How flying on a plane breaks your brain
Air travel became commonplace - but they still affect our bodies and brains. How exactly, tell Geek time with reference to the BBC article.
A tiny screen, jumping in different directions, and often intermittent sound, as from a pan - this is watching a video during the flight, and it can hardly be called a sensation with immersion.
However, people who fly frequently by airplanes find in themselves or others an uncharacteristic emotional response when watching even the most innocuous films during the flight. Even such positive comedies like “Bee Movie: Honey Plot” [Bee movie], "Hen Party in Vegas" [Bridesmaids] or "The Simpsons", can cause tears in passengers, usually not crying from watching similar films on the ground.
Physicist and TV host Brian Cox and musician Ed Sheeran admitted that when they watch movies in the air they are overwhelmed with emotions. In a survey conducted at London Gatwick Airport, 15% of men and 6% of women reported that when they watch a movie in flight, they are more likely to cry than when watching a movie at home.
One major airline even went as far as “emotional health warnings,” brought to the attention of the public before a movie was launched that could upset customers.
There are many theories about why many passengers in flights become more at risk of crying - sadness about parting with loved ones, joyful excitement about traveling, homesickness. But there is evidence that the flight process itself can influence this.
There are more and more studies showing that flying at an altitude of 10 km above the ground in a sealed metal pipe may in a strange way affect our consciousness, change our mood, the work of the senses, and even generate an itch sensation.
“In the past, research on this topic has practically not been done, because for healthy people this effect is not a big problem,” says Jochen Hinkelbein, president of the German aerospace medicine community and deputy director for emergency care at the University of Cologne. “But with the increasing popularity and lowering the cost of air travel, both older and less healthy people began to use airplanes. It draws more attention to the study of this area. "
Hinkelbein is one of the few researchers studying how flight conditions can affect a person’s body and mind.
There is no doubt that the cabin is a very strange place for a person. This is a strange environment in which air pressure is comparable to what is present on a mountain altitude in 2,4 km. Humidity is less than in some of the driest deserts on earth, and the air pumped into the cabin is cooled to 10 ° C to compensate for all the excess heat received from bodies and electronics.
Reduced pressure can reduce the amount of oxygen in the blood of passengers by 6-25% - if this happened in a hospital, the doctors would prescribe oxygen breathing to the patient. For healthy passengers, this should not be a big problem, although it can cause additional difficulties for the elderly and people with breathing problems.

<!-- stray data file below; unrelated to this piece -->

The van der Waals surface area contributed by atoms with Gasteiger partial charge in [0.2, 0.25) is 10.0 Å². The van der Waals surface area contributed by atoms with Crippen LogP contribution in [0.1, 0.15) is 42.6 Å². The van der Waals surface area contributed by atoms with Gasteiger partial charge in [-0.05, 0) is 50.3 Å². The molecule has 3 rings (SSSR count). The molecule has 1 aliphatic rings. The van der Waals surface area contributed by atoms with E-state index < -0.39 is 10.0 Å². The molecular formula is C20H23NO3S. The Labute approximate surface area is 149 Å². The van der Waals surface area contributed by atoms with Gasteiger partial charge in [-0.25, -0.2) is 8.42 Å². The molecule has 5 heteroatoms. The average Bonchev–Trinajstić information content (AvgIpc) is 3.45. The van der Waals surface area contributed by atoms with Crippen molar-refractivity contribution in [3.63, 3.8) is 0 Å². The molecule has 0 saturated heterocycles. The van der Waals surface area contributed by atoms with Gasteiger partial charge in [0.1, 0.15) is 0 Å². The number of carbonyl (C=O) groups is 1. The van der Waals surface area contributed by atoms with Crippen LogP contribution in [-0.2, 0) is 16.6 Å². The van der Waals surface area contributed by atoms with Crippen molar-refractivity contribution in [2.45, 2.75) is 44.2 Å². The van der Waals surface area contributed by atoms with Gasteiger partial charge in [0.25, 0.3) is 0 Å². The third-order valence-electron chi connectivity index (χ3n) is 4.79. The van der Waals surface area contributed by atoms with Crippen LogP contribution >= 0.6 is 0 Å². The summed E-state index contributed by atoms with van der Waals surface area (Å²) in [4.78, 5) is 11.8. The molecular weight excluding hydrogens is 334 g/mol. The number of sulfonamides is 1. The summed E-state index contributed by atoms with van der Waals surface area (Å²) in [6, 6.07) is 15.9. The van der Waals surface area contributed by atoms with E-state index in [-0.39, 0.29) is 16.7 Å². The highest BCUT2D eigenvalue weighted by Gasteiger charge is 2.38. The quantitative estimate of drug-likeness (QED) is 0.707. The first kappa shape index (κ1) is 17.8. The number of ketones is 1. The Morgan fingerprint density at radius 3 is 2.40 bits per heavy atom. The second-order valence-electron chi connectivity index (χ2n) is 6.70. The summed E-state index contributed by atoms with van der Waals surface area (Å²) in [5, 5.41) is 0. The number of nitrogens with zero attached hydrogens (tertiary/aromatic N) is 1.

Some studies show that even relatively small levels of hypoxia, oxygen starvation, can affect our ability to think clearly. When the amount of oxygen is similar to an altitude of 3,6 km above sea level, healthy adults demonstrate significant changes in memory performance, computational ability and decision making. Therefore, the flight rules insist that pilots must use oxygen masks if the pressure in the cabin falls below what is found at such an altitude above sea level.
Oddly enough, the air pressure at an altitude of 2,1 km above sea level increases the reaction time - this is bad news for those who like to play computer games during the flight.
Some studies show that with oxygen levels similar to altitudes in 2,4 km above sea level, the speed of cognitive functions and logical thinking may decrease — this is the oxygen level that is characteristic of an aircraft cabin. But for most of us, these effects are unlikely to contribute to a serious clouding of consciousness.
“A healthy person, be it a pilot or a passenger, should not have cognitive problems at such a height,” says Hinkelbein. “And if we are talking about not very healthy people, people with the flu or health problems, then hypoxia can decrease the oxygen saturation of the tissues more strongly, with the result that cognitive impairment will become more noticeable.”
But Hinkelbein believes that the slight hypoxia that exists during flights can affect our brain in a more obvious way - it tires us. Studies conducted in hypobaric pressure chambers and over unprepared soldiers arriving in mountain regions show that short-term stays at altitudes more than 3 km above sea level can increase fatigue, but for some people these effects can also begin at lower altitudes.
“When I sit in an airplane, I immediately get tired after taking off, and it is easier for me to fall asleep,” explains Hinkelbein. “I do not lose consciousness due to lack of oxygen, but hypoxia is one of the factors affecting this state.”